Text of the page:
Jacobs JV, Yaguchi C, Kaida C, Irei M, Naka M, Henry SM, Fujiwara K (2011) Effects of experimentally induced low back pain on the sit-to-stand movement and electroencephalographic contingent negative variation. Exp Brain Res. 215:123-134.(Abstract)

Kasser SL, Jacobs JV, Foley JT, Cardinal BJ, Maddalozzo GF (2011) A Prospective Evaluation of Balance, Gait, and Strength to Predict Falling in Women With Multiple Sclerosis. Arch Phys Med Rehabil. 92:1840-1846. (Abstract)

Jacobs JV, Henry SM, Jones SL, Hitt JR, Bunn JY (2011) A history of low back pain associates with altered electromyographic activation patterns in response to perturbations of standing balance. J Neurophysiol. 106:2506-2514. (Abstract)

Jacobs JV, Henry SM, Nagle KJ (2010) Low back pain associates with altered activity of the cerebral cortex prior to arm movements that require postural adjustment. Clin Neurophysiol 121:431-440. (Abstract)

Fujiwara K, Asai H, Toyama H, Kunita K, Yaguchi C, Kiyota N, Tomita H, Jacobs, JV (2010) Changes in muscle thickness of gastrocnemius and soleus associated with age and sex. Aging Clinical and Experimental Research 22:24-30. (Abstract)

Jacobs JV, Horak FB, Lou JS, Kraakevik JA (2009) The supplementary motor area contributes to the timing of the anticipatory postural adjustment during step initiation in participants with and without Parkinson's disease. Neuroscience164:877-885. (Abstract)

Jacobs JV, Henry SM, Nagle KJ (2009). People with chronic low back pain exhibit decreased variability in the timing of their anticipatory postural adjustments. Behav Neurosci 123: 455-458. (Abstract)

Jacobs JV, Nutt JG, Carlson-Kuhta P, Stephens MJ, Horak FB (2009) Knee trembling during freezing of gait represents multiple anticipatory postural adjustments. Exp Neurol 215:334-341. (Abstract)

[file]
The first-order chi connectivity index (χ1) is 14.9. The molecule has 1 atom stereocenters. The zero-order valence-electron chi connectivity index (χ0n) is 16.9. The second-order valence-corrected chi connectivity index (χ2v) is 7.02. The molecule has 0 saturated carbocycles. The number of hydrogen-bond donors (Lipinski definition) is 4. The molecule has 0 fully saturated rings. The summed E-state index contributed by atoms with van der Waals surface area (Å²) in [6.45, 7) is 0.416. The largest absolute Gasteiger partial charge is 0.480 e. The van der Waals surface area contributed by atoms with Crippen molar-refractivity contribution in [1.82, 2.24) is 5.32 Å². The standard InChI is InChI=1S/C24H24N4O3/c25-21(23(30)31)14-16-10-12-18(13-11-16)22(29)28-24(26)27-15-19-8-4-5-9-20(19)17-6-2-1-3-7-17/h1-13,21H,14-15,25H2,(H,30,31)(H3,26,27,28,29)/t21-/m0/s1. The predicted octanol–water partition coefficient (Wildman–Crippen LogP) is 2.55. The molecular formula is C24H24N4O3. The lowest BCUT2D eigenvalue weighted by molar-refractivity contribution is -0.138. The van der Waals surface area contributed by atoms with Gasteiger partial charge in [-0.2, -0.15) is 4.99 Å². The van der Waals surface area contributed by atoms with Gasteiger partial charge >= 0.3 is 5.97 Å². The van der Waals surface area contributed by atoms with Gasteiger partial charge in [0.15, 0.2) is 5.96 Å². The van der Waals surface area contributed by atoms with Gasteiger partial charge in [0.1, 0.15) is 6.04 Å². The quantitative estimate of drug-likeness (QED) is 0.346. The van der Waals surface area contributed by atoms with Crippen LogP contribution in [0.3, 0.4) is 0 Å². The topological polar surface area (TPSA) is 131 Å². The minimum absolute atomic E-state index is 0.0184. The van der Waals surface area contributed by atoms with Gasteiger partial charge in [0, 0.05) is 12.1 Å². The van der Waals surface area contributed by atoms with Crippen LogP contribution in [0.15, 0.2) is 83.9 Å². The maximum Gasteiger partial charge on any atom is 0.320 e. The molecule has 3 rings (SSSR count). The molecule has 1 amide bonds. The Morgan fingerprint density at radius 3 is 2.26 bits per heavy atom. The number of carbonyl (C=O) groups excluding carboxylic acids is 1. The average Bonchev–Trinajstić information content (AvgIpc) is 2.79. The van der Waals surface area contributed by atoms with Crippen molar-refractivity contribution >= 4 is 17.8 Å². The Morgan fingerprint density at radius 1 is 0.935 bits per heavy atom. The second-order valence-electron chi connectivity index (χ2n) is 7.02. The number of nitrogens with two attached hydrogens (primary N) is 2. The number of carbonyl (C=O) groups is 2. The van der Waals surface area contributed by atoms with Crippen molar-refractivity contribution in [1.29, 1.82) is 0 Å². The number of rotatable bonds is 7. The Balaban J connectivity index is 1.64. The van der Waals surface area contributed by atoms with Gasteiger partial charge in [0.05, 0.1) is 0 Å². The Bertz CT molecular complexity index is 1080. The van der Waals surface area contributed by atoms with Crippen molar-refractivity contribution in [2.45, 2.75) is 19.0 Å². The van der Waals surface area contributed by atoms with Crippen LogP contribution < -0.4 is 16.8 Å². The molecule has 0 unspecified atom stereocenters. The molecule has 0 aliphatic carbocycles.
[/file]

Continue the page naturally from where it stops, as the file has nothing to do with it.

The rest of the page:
Jacobs JV, Horak FB, Fujiwara K, Tomita H, Furune N, Kunita K (2008) Changes in the activity of the cerebral cortex relate to postural response modification when warned of a perturbation. Clin Neurophysiol 119:1431-1442. (Abstract)

Jacobs JV, Horak FB (2007) Cortical control of postural responses: a review. J Neural Trans 114:1339-1348. (Abstract)

Jacobs JV, Horak FB (2007) External postural perturbations induce multiple anticipatory postural adjustments when subjects cannot pre-select their stepping foot. Exp Brain Res 179:29-42. (Abstract)

Jacobs JV, Horak FB, Nutt JG, Tran VK (2006) Multiple balance tests improve the assessment of postural stability in subjects with Parkinson’s disease. J Neurol Neurosurg Psychiatry 77:322-326. (Abstract)

Jacobs JV, Horak FB, Nutt JG, Tran VK (2006) An alternative clinical postural stability test for patients with Parkinson’s disease. J Neurol 253:1404-1413. (Abstract)

Jacobs JV, Horak FB (2006) Abnormal proprioceptive-motor integration contributes to hypometric postural responses of subjects with Parkinson’s disease. Neuroscience 141:999-1009. (Abstract)

Jacobs JV, Dimitrova DM, Nutt JG, Horak FB (2005) Can stooped posture explain multi-directional postural instability in patients with Parkinson’s disease? Exp Brain Res 166, 78-88. (Abstract)

Research Grants
Scholarships & Awards
Past & Present Professional Affiliations

International Society for Posture and Gait Research
Movement Disorders Society
Phi Beta Kappa Honor Society
Society for the Neural Control of Movement
Society for Neuroscience, Vermont Chapter
Society for Neuroscience